According to Kaiser Health News, when e-cigarettes arrived on the market, just 1.5% of teens said they had vaped. By 2018, that number had risen to more than 20%. In North Dakota, more than 60% of all high school seniors say they’ve tried vaping. Nearly one-third used e-cigarettes within the past 30 days.
Kaiser reports that vaping manufacturers take advantage of the regulatory gray area surrounding e-cigarettes, downplaying the need for warnings about certain dangers:
- The flavor industry expressed concern that the flavors used in e-cigarettes were intended for ingestion, with no testing for inhalation.
- Tests results indicate that inhaling the chemical commonly behind cinnamon flavoring may be linked to lung problems.
Even though selling e-cigarettes to minors is illegal, the FDA identified concerns about flavors that may be attractive to youth. These include mango, cotton candy, bubble gum and cookies and milk.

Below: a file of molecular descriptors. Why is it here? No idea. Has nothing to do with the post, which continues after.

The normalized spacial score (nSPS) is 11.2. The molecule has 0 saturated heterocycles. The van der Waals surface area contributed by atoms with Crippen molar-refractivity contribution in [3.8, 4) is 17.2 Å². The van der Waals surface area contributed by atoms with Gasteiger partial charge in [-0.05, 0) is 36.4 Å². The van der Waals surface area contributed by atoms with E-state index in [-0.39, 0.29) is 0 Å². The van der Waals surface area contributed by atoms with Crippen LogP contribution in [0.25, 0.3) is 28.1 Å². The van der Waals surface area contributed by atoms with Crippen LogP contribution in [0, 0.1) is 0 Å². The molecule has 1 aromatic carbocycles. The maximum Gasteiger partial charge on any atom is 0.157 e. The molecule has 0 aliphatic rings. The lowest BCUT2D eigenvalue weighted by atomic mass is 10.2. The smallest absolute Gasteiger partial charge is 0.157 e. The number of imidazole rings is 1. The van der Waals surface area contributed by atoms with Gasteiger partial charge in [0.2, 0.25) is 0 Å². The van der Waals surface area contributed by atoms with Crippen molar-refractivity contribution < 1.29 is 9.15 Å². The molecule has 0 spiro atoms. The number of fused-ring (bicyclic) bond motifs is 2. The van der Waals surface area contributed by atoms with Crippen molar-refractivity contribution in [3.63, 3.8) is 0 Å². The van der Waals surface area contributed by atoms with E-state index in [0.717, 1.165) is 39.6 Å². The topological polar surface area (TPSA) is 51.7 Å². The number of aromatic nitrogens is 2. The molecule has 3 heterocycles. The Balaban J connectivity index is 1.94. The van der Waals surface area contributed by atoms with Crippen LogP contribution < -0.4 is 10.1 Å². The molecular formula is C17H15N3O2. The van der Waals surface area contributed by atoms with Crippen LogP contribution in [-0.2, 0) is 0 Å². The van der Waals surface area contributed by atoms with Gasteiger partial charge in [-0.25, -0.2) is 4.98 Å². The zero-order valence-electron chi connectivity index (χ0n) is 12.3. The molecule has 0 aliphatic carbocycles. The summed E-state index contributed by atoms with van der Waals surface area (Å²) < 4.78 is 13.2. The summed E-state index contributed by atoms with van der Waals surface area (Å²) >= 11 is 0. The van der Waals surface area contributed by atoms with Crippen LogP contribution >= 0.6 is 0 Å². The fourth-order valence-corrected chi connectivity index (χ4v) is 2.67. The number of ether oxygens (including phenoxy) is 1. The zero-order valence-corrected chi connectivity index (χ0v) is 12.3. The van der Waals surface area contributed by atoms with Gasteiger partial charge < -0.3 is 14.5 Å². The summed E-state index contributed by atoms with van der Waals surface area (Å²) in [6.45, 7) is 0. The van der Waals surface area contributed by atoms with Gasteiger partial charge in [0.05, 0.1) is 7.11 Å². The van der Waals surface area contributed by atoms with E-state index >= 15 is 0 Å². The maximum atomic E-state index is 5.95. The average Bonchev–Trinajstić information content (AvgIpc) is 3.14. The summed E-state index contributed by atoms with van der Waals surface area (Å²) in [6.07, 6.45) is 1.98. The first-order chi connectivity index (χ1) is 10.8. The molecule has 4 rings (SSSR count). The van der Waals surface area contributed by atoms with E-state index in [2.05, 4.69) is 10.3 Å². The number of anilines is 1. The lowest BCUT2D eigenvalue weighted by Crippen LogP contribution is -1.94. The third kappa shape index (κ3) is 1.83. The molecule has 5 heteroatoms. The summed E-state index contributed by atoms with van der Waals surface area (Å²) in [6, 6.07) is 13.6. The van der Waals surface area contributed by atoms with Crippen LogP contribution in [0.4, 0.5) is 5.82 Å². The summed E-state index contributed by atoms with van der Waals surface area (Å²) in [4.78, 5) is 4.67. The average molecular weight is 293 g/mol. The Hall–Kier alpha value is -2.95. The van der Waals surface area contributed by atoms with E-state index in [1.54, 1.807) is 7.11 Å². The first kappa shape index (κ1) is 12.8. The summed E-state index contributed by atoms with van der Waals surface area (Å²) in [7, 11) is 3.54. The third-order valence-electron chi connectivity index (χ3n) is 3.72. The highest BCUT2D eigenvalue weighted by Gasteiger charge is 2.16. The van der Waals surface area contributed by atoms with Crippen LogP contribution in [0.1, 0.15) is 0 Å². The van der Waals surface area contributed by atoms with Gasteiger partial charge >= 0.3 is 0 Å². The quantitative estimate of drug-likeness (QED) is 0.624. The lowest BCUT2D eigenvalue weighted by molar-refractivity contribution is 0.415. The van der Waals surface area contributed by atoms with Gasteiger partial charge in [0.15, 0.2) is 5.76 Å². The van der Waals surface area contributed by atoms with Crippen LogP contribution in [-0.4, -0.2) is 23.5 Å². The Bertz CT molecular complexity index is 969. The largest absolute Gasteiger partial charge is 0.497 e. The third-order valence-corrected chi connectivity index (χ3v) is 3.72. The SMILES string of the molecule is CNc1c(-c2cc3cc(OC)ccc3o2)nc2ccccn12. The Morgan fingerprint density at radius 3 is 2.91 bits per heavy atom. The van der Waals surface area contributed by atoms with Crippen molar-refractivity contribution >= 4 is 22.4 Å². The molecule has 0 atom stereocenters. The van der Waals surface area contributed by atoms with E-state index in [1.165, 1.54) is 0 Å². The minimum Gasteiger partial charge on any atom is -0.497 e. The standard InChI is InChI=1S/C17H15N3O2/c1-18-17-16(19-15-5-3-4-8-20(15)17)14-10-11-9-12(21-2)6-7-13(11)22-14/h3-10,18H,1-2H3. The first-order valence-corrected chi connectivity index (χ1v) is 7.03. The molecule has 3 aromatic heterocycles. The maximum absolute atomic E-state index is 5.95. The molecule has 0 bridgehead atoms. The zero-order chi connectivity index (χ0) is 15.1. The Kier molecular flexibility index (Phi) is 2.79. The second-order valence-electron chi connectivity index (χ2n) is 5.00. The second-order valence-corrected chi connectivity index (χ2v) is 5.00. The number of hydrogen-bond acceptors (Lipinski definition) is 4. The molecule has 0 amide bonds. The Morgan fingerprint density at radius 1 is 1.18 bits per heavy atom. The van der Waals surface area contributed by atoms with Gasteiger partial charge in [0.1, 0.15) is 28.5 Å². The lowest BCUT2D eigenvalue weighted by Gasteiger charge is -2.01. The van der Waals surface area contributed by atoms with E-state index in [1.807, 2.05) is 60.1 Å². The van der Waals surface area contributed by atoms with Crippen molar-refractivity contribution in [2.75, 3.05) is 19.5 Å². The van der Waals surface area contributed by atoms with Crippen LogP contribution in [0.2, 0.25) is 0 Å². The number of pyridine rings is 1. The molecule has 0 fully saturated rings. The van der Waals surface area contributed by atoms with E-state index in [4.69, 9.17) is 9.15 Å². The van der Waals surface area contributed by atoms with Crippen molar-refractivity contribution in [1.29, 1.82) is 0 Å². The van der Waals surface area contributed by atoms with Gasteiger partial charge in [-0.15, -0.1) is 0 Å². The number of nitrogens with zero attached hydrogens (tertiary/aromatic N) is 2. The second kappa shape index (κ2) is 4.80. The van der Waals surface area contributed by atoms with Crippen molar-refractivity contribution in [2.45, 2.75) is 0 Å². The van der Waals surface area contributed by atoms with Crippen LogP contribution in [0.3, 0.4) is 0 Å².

The FDA never tested or regulated many of the liquid pods used in e-cigarettes. Meanwhile, vaping grew into a multi-billion-dollar market. According to Kaiser Health News, vaping was worth $4.1 billion in 2016 and was estimated to become a $48 billion market by 2023.
Safer than smoking?
For years, manufacturers promoted vaping as a safer and healthier alternative to traditional cigarettes. Yet, as thousands of illnesses and dozens of deaths develop across the nation, alleged to be caused by vaping, the safety of vaping is being thrown into question. Recall that Big Tobacco promoted cigarettes as healthy a half-century ago. Flavors and cartoon characters were promoted to attract younger clientele to cigarettes. Ultimately, Big Tobacco was sued by every state to recover the increase in health care costs required of states for their citizens. Thousands of smokers also successfully sued Big Tobacco for failing to warn them of the dangers and addictive nature of cigarette smoking. Vaping appears to be following a similar path towards litigation.